Pennsylvania One Book Early Literacy Program

PA-One-Book-2022-CoverThe PA One Book selection for 2022 is Saturday. Written and illustrated by Oge Mora, the book was published in 2019 by Little Brown & Company Books for Young Readers.

Overview

In this heartfelt and universal story, a mother and daughter look forward to their special Saturday routine together every single week. But this Saturday, one thing after another goes wrong–ruining storytime, salon time, picnic time, and the puppet show they’d been looking forward to going to all week. Mom is nearing a meltdown…until her loving daughter reminds her that being together is the most important thing of all.

More information coming soon!


Early Literacy is Important!

Pennsylvania One Book is an established program that highlights the importance of early literacy development in preschoolers and the significance of reading early and often to children.

Facts about the importance of language and reading

  1.  Ninety percent of a child’s brain growth occurs during birth and 4 years of age, so it is suggested that parents begin reading to their child at birth.
  2. When we read picture books to children, researchers have found that 95 percent of their attention is on the pictures. By occasionally pointing to the words in the book, you are helping them realize that it is the text we are reading, not the pictures.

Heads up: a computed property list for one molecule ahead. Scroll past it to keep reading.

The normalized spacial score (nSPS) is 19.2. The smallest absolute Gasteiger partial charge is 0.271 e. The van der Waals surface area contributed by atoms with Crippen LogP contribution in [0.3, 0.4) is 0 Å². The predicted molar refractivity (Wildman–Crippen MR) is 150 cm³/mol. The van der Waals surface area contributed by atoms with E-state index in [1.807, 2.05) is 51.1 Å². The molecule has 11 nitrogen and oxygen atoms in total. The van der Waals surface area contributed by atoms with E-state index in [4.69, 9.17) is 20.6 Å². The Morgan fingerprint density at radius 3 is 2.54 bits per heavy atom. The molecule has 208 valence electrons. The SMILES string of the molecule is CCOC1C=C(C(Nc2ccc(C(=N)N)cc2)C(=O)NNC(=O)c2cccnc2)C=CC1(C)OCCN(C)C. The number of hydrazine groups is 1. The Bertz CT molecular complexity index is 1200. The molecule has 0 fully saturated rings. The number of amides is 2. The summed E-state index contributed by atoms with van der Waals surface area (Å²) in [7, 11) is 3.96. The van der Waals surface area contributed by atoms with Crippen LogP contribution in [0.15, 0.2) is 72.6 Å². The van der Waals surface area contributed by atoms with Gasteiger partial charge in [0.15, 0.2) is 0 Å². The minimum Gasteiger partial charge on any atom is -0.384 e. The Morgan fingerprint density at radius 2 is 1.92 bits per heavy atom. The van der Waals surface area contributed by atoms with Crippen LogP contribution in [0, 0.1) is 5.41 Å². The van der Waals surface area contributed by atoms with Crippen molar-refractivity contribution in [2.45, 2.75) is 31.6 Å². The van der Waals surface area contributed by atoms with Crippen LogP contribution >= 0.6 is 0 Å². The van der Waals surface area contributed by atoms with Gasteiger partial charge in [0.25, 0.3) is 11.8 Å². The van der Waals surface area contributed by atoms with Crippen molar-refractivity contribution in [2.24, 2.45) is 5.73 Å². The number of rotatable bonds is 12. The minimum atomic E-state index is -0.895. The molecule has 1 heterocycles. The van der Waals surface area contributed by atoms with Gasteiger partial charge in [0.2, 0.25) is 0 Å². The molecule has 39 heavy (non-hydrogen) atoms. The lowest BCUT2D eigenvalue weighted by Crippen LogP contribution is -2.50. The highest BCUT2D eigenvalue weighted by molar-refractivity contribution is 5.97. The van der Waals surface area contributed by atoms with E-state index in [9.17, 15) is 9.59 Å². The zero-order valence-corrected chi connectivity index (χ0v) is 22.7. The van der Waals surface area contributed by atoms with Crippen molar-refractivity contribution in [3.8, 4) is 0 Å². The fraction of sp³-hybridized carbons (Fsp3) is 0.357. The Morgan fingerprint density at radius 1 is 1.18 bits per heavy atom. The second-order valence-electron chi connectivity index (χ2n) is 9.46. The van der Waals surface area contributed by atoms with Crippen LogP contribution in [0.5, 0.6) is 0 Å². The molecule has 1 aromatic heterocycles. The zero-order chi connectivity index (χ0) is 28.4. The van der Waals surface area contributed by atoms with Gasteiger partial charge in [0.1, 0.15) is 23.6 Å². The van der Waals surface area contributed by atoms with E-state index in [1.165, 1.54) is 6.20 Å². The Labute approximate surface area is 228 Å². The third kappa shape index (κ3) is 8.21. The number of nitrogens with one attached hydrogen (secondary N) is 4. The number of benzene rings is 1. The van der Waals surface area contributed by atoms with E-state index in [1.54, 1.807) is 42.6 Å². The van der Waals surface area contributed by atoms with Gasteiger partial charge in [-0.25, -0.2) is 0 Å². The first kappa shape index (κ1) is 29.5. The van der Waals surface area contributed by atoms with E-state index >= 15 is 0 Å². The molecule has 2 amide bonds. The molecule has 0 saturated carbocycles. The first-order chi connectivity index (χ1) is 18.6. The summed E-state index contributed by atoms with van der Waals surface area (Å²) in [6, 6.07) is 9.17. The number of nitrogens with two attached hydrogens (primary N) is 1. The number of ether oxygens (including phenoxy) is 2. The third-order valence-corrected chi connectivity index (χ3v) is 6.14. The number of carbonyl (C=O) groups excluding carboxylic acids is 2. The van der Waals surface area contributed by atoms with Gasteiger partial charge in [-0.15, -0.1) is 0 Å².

3. Research has shown that children who play with sounds of words in the preschool years are better prepared to read when they get to school.
  4. The language used in story books is different from what we use when we are speaking. Stories also have a certain structure with a beginning, middle and an end.
  5. Reading aloud introduces the patterns of language and develops vocabulary.
  6. Reading to a child just 20 minutes each day will enable him or her to hear 1 million words in a year and will expand his or her vocabulary by 1,000 words.
  7. Acting out stories or parts of them, having young children use their whole bodies, helps them internalize and understand what is happening in the story.
  8. Reading aloud helps a child develop a longer attention span and encourages the art of listening.
  9. Sharing stories introduces and keeps alive the cultural heritage of our own traditional tales and those of other cultures.
  10. Rhyming is one way that children learn to hear that words are made up of smaller parts.
  11. Writing can be very motivating. It helps children make the connection between the spoken and the written word. Writing begins with scribbles and develops into the ability to write letters.
  12. By using specific names for things, like cat and kitten, not only helps children learn new words, it also helps them understand differences between similar things.